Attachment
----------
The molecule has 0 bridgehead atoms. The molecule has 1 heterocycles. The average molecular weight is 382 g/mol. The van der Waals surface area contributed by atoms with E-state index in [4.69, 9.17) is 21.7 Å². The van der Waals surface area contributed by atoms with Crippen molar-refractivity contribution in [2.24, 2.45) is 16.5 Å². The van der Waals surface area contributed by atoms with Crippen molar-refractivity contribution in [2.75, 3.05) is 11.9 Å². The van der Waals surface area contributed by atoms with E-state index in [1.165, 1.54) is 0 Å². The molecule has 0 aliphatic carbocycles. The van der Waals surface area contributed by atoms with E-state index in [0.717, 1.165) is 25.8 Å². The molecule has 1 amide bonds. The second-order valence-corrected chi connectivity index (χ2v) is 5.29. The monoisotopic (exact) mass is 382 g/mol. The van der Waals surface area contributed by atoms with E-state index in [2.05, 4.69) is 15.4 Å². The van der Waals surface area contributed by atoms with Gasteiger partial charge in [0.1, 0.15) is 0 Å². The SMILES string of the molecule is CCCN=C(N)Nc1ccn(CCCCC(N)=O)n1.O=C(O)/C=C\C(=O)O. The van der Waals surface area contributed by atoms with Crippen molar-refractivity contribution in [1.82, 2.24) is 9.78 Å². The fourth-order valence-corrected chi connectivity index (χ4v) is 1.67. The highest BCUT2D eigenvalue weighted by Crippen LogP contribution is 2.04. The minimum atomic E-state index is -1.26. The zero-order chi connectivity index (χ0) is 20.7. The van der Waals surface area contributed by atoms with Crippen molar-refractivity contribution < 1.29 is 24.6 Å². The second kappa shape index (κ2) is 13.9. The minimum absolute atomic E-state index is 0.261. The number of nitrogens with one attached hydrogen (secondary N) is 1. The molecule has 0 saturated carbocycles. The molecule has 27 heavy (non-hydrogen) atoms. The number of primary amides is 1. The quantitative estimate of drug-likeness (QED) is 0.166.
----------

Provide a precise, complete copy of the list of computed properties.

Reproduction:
The molecule has 0 bridgehead atoms. The molecule has 1 heterocycles. The average molecular weight is 382 g/mol. The van der Waals surface area contributed by atoms with E-state index in [4.69, 9.17) is 21.7 Å². The van der Waals surface area contributed by atoms with Crippen molar-refractivity contribution in [2.24, 2.45) is 16.5 Å². The van der Waals surface area contributed by atoms with Crippen molar-refractivity contribution in [2.75, 3.05) is 11.9 Å². The van der Waals surface area contributed by atoms with E-state index in [1.165, 1.54) is 0 Å². The molecule has 0 aliphatic carbocycles. The van der Waals surface area contributed by atoms with E-state index in [0.717, 1.165) is 25.8 Å². The molecule has 1 amide bonds. The second-order valence-corrected chi connectivity index (χ2v) is 5.29. The monoisotopic (exact) mass is 382 g/mol. The van der Waals surface area contributed by atoms with E-state index in [2.05, 4.69) is 15.4 Å². The van der Waals surface area contributed by atoms with Gasteiger partial charge in [0.1, 0.15) is 0 Å². The SMILES string of the molecule is CCCN=C(N)Nc1ccn(CCCCC(N)=O)n1.O=C(O)/C=C\C(=O)O. The van der Waals surface area contributed by atoms with Crippen molar-refractivity contribution in [1.82, 2.24) is 9.78 Å². The fourth-order valence-corrected chi connectivity index (χ4v) is 1.67. The highest BCUT2D eigenvalue weighted by Crippen LogP contribution is 2.04. The minimum atomic E-state index is -1.26. The zero-order chi connectivity index (χ0) is 20.7. The van der Waals surface area contributed by atoms with Crippen molar-refractivity contribution < 1.29 is 24.6 Å². The second kappa shape index (κ2) is 13.9. The minimum absolute atomic E-state index is 0.261. The number of nitrogens with one attached hydrogen (secondary N) is 1. The molecule has 0 saturated carbocycles. The molecule has 27 heavy (non-hydrogen) atoms. The number of primary amides is 1. The quantitative estimate of drug-likeness (QED) is 0.166.